He’s only been off a few minutes but with Armagh almost certain to kick the equaliser, a penalty shootout is inevitable.

But David Gough waves Rian O’Neill to take the free. As soon as it hits the ball-catcher, he blows the final whistle. McGrogan doesn’t get back on so is ineligible for the shootout.

When Derry and Down went to penalties in the McKenna Cup semi-final, their five penalty takers were Shane McGuigan, Paul Cassidy, Conor Doherty, Padraig McGrogan and Niall Toner.

McGrogan and Toner both missed that day.

If the Newbridge man gets back on, does he take the place of Conor Glass or Ciaran McFaul in their list of five?

Glass and McFaul scored, two brilliant penalties.

Armagh’s experience of a shootout becomes a disadvantage. Stefan Campbell and Conor Turbitt took shots in last year’s defeat by Galway.

Neither of them step up this time.

Rian O’Neill went to the same side last year as on Sunday. Had Odhran Lynch watched it, was he aware of that for the first of his three saves?

Those are the margins.


FOUR minutes left in normal time. Derry lead by two and have had the ball for ages, pulling Armagh’s tired cover this way and that.

Brendan Rogers makes the final burst down the right wing. Central in the decisive moments of last year’s Ulster final, the Slaughtneil man seems destined to fist Derry three points clear with time running out, putting them virtually across the line.

His effort hits the post and drops wide. Seven minutes later he’s on the sideline, black-carded for the foul that he had to make, but which gives Armagh a tap-over and an extra 20 minutes.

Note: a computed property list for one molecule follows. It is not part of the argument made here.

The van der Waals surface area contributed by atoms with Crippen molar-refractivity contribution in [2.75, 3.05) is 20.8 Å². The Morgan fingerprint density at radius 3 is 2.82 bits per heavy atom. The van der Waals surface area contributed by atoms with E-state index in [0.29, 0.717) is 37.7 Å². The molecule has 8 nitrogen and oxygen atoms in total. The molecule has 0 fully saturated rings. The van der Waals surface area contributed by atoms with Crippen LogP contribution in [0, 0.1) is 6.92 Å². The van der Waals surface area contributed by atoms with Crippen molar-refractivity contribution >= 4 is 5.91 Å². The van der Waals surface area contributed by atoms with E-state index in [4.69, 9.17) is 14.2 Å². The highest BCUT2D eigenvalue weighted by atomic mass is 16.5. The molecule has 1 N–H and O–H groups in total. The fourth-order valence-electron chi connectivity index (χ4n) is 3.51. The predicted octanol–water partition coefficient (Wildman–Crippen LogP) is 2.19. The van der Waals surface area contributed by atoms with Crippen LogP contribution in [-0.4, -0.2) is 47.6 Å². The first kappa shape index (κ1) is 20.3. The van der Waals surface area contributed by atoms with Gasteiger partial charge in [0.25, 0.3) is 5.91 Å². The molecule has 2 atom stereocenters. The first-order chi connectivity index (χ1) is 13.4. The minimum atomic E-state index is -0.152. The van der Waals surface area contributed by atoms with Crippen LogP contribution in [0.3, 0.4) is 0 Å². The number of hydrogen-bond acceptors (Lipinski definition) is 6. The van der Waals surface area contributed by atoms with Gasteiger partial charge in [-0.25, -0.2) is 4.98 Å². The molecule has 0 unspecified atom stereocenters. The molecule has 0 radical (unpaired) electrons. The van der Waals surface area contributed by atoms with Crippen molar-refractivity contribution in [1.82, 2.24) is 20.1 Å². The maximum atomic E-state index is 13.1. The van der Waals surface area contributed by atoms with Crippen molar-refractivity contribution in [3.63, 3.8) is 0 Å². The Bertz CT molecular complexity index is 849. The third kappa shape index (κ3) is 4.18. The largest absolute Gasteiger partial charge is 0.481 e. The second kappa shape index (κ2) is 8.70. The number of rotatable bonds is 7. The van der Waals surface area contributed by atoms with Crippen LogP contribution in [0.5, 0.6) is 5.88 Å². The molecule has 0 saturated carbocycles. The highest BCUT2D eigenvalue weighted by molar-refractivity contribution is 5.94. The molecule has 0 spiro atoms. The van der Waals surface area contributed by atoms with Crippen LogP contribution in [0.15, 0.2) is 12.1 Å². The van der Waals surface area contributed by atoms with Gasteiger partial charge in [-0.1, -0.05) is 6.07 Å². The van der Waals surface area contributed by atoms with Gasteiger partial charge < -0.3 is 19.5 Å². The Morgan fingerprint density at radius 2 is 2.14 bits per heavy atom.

Those are the margins.


ARMAGH conceded more scores from frees than any other team in Division One this year.

The sense pre-match was that if they could maintain their discipline, David Gough was a referee that would suit them. His attitude towards physicality is to let it go if it’s anywhere near within the laws. It’s what makes him such a good referee.

For 80-plus minutes, Armagh were so disciplined. They gave Derry nothing soft, gave Gough very little opportunity to punish them.

And then just when the line was in sight, they lost that.

James Morgan fouled Shane McGuigan twice in the final three minutes. On the second one, Rian O’Neill came in after and gave away another 13 metres.

McGuigan stole some more when he got away with it. The Slaughtneil man hitched Derry up on his back and carried them to the line.

Those are the margins.


THOSE are the margins by which we decide who got it right and who got it wrong.

They’re tiny. Virtually invisible to the naked eye.

But yesterday the air in Armagh was that they’d let Derry off the hook by being ‘negative’, or by going long on the kickouts in extra-time, or this, that and the other.

For my money, that was Armagh’s best performance in a long time.

They took Derry on in a way that nobody has taken them on for quite a while. They fronted up, went man-to-man and physically pushed the champions backwards.

The reason Odhran Lynch had so much ball in his hands was that Derry had nobody else to give it to. And that wasn’t for lack of showing, but simply that Armagh were so touch-tight all over the field that forward passes out of defence were often very high-risk.

Kieran McGeeney got far more right on Sunday than he got wrong.

So did Ciaran Meenagh.

The culture of analysis is to look at the scoreboard first and work backwards. What did the winners do right and what did the losers do wrong?

Except it’s not always like that.

The margins are razor-thin.

Armagh, if they can lift themselves, are as well-set for the round-robin as Derry are.